SITUATIONAL Awareness is critical

Determining your ideal cash flow is NOT about determining cash flow for ONLY one client segment or one product line. It is about determining the ideal cash flow for a particular situation, or situations. This situation could be determined by one or more elements or Financial Levers.

That should ease the pain a bit.

The situation definition has three inputs:

 

1. The timeframe Input  

90 days is a good time frame for testing: less than that is not enough time and more than that could be beneficial only in particular cases. The key is to be specific with the overall timeframe and to identify milestones to check if this time frame is suitable and sufficient.

 

2. Your Goal

Be specific with the goal you wish to achieve in the timeframe.

  • Price increase (percentage)
  • Volume increase (percentage)
  • Direct costs reduction (percentage)
  • Overheads reduction (percentage)
  • debtors days reduction
  • creditors days increase
  • stock/WIP days reduction

Use our Impact of One tool to figure out your goals, based on how changes in any of the above drivers will impact your cash flow and your net profit.

Impact of one cash flow

> Send me my Impact of One tool now! <

You should be clear that once you define the time frame and the goal (which could be one or a combination of the above elements), your ideal cash flow becomes very, very important. Reaching that specific goal in the specific timeframe without being extremely deliberate in your cash flow generation efforts is essentially a non-starter.

You will also need to be clear on where you are starting from (baseline) and what metrics you will use to measure your progress for this situation (and ensure you are keeping track of those).

 

3. Your current capabilities

This final point is critical; regardless of what your goals are, you have to be realistic of what your capabilities are and what you are able to do. Sometimes your staff might have a skill that is outside of your core capability, which could be used to create specific outcome towards your goal. But you need to be realistic about their individual workload and how much stretch they can handle.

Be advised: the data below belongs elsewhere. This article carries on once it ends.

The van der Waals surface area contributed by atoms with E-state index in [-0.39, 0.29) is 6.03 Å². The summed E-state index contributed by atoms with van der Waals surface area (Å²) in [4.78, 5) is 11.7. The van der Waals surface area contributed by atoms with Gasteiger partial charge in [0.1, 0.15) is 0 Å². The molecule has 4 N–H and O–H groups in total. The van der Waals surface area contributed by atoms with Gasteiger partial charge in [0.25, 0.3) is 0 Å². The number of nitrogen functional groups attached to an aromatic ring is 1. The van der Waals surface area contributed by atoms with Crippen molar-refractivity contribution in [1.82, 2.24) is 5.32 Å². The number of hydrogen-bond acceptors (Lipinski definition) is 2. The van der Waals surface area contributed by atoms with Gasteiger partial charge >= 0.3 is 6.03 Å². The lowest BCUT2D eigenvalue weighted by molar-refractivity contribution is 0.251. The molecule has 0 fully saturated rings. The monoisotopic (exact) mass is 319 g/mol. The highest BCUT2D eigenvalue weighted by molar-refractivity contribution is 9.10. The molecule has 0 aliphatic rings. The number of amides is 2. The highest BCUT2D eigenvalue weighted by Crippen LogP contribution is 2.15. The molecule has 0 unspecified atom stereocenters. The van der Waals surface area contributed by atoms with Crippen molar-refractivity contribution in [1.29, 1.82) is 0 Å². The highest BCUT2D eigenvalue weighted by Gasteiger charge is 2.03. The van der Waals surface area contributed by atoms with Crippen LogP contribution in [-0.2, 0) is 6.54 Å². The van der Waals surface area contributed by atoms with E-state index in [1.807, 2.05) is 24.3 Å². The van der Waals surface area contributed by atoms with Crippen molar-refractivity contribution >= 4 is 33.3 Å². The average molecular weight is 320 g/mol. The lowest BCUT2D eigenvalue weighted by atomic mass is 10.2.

Objective and Pragmatic Method

The Ideal Cash flow profile Framework is a practical method that allows scientific approach to your cash. It is the only way that allows you to test your BUSINESS MODEL.

If you have 90 days to acquire 90K and you are not at 30K at the end of 30 days you can decide to change your tactics, keep going, or pivot to a new ideal Cash flow profile – if you feel the profile you came up with isn’t working for you or it was just wrong.

It’s so much better to know something is not working and be able to make changes, than to just keep ending up in the same place, over and over again….and this method gives you more pragmatic and less subjective method to achieve that.

OK, so we are moving now onto the actual framework, but MAKE SURE you read the Situational Definition…it’s ABSOLUTELY CRITICAL. Without clearly defined situation, just defining an ideal cash flow will NOT work.

A NOTE about use of the Ideal Cash Flow Framework in GROWING Firms

When developing an Ideal Cash Flow Framework from scratch for the purpose of generating more cash and profit, you will start with a goal and the time frame; for example, reduce the debtors’ days by 20 days in 90 days.

So for you to reach that goal in that timeframe, you need to identify what changes would contribute most to achieving this goal within the timeframe. Then turn these changes into a formal KPI structure against which you could measure how your cash flow is progressing.